- Hong Kong: Appointment with China
This is one of the best books I have read on the restoration of Hong Kong from British to Chinese sovereignty. It is focused and well written. The author calls the restoration an "appointment," and, like all appointments, it could have been advanced, postponed, canceled, or kept. The restoration was one appointment that had to be, and was, kept.
The appointment had been made in 1898, when Britain leased from China for ninety-nine years what was to become known as the New Territories of Hong Kong. The lease was intended to consolidate the position of the existing British colony, which consisted of Hong Kong Island (ceded in 1842) and Kowloon Peninsula (ceded in 1860). The cessions were made in perpetuity and theoretically were not affected by the lease. However, the New Territories had become such an integral part of "Greater Hong Kong" that the ceded territories could no longer survive without the leased territories. Thus, as the inevitable appointment approached, the whole of Hong Kong had to be considered as one entity.
The book begins with why and how the appointment was made back in 1898 during the scramble by the Powers for concessions in China. Ironically, the scramble heightened the sense of crisis among the Chinese, facilitating the rise of modern nationalism, which led to the early return of territories leased by the other Powers—but not the British New Territories. Thus, as early as 1925, the Nationalist government under Jiang Jieshi (Chiang Kai-shek) was demanding a premature end to the lease, while pledging to honor the cessions. The Nationalist government continued to make such demands until it was silenced by exile to Taiwan in 1949 .
The new regime in Beijing had different ideas. It did not recognize the "unequal treaties" that had stipulated the terms of the cessions and the lease, but was prepared to let sleeping dogs lie until such time as it saw fit to recover its lost territory. It was a legally minded and overconfident Hong Kong governor, Sir Murray MacLehose, who surprised paramount leader Deng Xiaoping by raising the issue of the lease during a visit to Beijing in 1979, some eighteen years before the scheduled appointment. What could a nationalist of the May Fourth Movement vintage say but to declare his determination to retrieve the whole of Hong Kong in 1997? MacLehose had the backing of the British Foreign Office in taking the initiative that he did, which shows a lack of understanding by the British of how the Chinese leaders felt about the question of sovereignty.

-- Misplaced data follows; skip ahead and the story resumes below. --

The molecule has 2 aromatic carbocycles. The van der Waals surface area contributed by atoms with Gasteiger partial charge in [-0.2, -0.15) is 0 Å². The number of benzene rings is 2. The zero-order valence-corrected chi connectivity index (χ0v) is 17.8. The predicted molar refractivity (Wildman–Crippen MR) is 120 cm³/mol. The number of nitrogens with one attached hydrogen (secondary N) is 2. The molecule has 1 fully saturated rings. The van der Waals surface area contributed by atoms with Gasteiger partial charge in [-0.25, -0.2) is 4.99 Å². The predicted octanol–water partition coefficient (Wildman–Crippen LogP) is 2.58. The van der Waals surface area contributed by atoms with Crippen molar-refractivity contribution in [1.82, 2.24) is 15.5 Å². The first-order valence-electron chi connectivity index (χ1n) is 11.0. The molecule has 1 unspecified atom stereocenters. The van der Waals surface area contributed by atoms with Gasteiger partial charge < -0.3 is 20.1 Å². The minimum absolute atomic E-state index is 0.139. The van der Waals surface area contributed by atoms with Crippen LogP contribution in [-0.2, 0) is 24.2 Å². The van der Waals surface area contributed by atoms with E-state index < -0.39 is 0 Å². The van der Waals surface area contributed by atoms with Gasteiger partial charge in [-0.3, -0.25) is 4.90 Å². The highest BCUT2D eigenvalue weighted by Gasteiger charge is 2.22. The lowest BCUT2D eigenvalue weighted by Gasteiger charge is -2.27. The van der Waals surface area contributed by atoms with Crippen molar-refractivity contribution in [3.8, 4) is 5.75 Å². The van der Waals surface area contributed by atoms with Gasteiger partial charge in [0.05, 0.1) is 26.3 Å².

Indeed, sovereignty is a recurrent theme throughout the book. The British lack of sensitivity concerning Chinese sovereignty jeopardized subsequent Sino- [End Page 555] British negotiations. The difficulties encountered by Margaret Thatcher in Beijing in 1982 and by Christopher Patten in Hong Kong in 1992-1993 can perhaps be attributed to this British shortsightedness and by the failure of both Thatcher and Patten to put themselves personally in the shoes of the Chinese. This failure is all the more remarkable since they had just fought an extremely expensive war against Argentina to defend British sovereignty over the remote Falkland Islands.
On the other hand, the author shows that the Chinese as well failed to appreciate the fact that Patten's controversial reform agenda for Hong Kong was designed partly to help Beijing in its determination to bar two democratic leaders, Martin Lee and Szeto Wah, from entering the Executive Council. Patten's separation of the Executive Council from the Legislative Council was also aimed at helping Beijing achieve its objective of creating an "executive-led" government in Hong Kong. These are very perceptive observations that largely escaped the political commentators of the time.
The author's forecast for the future of the former British colony, which he compares to that of a bride in an arranged marriage, is equally perceptive. After the official celebrations, the bride's "choices are to learn to live with the reality, to make her life...